1. Great post and very timely.

    The comment I want to respond to directly is this:

    “I have heard countless sermons on how every American understands Christianity. Do they really?”

    It has been my observation that to assume every American understands Christianity is incorrect. Worse, it’s a fallacy.

    Prior to the late 1800s, it would have been true to say that most Americans accepted the existence of God. Even non Christians accepted the existence of God and knew they were in trouble if they didn’t obey God. They simply chose to disobey and accept the consequences.

    In today’s culture, the number of people who acknowledge the God of the Bible is a minority. Most people will tell you they believe in god, but if you really listen to people talk about it, you’ll hear several things.

    I believe in A god, but not the God of the Bible.

    I don’t believe in any god.

    I believe in whatever god works for you.

    We have come to the point at which everyone is a skeptic to one form or another, even in the church. My husband works with people who have told him to his face that God is true for him but not for them.

    We need to recognize the fact that not only do most Americans not understand Christianity: They don’t believe in an omniscient, omnipotent God who is personally involved in their lives; they don’t believe there is Truth; they don’t believe that Christianity is anything special; and they don’t care to understand all that, because they see no reason to make a choice. All faiths are equal, so what does it matter?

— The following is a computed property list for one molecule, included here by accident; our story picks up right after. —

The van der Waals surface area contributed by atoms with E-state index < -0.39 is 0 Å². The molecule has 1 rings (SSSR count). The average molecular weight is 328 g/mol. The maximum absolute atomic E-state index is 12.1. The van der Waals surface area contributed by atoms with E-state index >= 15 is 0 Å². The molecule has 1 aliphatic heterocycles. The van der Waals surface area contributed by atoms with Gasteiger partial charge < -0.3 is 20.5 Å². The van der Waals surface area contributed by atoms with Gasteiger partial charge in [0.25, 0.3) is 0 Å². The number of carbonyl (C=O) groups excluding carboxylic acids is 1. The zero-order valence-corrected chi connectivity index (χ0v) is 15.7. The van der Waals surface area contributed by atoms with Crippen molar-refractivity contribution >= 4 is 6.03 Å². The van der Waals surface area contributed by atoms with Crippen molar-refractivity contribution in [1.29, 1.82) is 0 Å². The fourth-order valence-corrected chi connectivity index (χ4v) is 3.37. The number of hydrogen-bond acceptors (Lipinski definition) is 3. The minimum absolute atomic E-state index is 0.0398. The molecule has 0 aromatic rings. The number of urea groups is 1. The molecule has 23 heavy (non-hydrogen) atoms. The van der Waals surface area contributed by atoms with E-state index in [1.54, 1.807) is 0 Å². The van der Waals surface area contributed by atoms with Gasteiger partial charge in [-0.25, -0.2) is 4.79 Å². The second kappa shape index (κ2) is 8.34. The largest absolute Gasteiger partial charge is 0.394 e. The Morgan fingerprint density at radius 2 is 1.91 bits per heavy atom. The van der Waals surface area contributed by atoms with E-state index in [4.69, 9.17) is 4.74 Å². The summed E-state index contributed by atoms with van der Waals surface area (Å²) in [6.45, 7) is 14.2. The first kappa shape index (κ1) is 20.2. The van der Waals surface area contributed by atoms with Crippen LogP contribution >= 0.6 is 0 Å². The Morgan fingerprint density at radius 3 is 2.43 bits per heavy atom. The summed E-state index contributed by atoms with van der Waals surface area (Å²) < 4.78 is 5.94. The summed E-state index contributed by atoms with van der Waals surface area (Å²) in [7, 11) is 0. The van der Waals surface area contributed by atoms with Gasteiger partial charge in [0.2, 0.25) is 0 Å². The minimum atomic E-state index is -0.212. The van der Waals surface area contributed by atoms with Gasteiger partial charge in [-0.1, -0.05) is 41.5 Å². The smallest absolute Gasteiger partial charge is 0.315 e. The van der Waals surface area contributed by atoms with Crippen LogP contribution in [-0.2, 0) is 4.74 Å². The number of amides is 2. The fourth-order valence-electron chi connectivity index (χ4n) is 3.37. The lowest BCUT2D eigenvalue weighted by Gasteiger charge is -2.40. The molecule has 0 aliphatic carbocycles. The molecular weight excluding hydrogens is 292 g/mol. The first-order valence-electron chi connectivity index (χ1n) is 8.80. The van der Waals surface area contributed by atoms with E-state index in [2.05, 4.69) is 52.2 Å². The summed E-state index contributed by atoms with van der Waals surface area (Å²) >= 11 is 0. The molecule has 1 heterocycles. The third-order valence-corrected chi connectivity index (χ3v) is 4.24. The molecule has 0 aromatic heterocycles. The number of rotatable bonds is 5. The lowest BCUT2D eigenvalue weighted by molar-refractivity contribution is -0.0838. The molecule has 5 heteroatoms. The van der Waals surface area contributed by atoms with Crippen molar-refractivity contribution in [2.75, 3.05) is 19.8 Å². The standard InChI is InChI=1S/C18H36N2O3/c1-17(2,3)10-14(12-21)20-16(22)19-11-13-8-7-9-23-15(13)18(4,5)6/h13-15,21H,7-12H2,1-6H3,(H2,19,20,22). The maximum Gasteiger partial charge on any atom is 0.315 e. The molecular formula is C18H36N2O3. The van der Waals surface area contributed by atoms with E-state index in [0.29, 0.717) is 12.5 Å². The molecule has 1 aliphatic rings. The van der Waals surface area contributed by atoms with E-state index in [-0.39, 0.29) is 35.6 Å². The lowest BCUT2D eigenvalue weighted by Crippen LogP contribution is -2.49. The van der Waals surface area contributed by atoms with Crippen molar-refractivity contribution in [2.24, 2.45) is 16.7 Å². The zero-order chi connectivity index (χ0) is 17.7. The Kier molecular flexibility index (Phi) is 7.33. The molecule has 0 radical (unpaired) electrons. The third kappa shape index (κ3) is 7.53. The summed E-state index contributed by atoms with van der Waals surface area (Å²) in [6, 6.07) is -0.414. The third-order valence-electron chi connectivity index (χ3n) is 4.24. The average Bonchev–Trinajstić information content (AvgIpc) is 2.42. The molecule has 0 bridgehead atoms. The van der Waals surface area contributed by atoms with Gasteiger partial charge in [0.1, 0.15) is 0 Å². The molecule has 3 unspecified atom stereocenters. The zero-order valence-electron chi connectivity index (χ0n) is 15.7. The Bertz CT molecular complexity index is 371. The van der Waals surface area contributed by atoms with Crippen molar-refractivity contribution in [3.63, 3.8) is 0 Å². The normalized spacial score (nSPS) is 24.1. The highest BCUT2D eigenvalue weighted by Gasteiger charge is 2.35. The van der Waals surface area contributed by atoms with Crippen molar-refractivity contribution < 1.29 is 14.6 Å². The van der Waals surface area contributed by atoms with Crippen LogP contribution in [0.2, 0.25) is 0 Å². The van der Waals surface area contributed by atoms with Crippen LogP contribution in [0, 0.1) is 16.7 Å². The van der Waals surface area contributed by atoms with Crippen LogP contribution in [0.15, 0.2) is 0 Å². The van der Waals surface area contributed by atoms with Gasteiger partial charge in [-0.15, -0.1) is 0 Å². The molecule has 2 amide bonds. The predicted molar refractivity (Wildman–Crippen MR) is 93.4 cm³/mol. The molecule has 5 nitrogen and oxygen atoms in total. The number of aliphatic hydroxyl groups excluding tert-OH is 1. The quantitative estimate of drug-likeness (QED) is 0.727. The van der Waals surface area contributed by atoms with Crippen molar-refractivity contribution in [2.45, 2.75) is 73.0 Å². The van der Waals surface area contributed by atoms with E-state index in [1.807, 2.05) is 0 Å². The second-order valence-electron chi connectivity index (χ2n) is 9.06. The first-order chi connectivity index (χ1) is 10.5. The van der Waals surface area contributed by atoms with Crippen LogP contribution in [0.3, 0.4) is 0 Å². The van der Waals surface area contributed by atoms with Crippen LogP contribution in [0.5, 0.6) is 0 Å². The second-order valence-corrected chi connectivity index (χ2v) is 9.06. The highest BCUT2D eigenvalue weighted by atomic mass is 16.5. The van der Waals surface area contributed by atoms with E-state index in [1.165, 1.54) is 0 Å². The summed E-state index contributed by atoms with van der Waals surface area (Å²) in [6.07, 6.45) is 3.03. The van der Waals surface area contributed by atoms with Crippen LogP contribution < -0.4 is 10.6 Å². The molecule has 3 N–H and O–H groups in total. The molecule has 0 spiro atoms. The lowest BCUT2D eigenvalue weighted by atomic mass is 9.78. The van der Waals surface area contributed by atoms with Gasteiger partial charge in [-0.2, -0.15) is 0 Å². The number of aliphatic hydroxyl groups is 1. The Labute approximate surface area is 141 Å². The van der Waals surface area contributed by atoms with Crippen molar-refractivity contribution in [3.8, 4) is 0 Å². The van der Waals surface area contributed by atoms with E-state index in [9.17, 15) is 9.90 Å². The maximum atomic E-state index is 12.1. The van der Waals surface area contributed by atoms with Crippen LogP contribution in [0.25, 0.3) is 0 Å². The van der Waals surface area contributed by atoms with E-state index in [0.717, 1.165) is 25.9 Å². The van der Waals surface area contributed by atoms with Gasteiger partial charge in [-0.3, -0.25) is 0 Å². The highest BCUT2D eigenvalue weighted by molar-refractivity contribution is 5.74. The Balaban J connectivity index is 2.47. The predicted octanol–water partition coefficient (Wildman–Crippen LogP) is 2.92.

It’s at this point that most evangelical Christians (myself included) realize that we’re living in The Good Old Days and have lost touch with the realities of living in a Post Modern World in which the common theme is the innate Goodness of Man and man’s ability to improve himself by himself. Dangerous waters, to be sure!

    As writers writing from a Christian worldview, we get into a lot of difficulties when we fail to recognize that.

  2. Wow, Carrie, lots of truth to chew on in your comment! I agree, failing to truly understand our audience hinders our effectiveness. Presuming upon our audience is not only disrespectful, but dangerous! And I can’t help but wonder if perhaps it reveals appathetic or lazy tendencies in the presenter? It is much easier to “do things as we’ve always done them” than to take the time to evaluate our times, our audience and our method.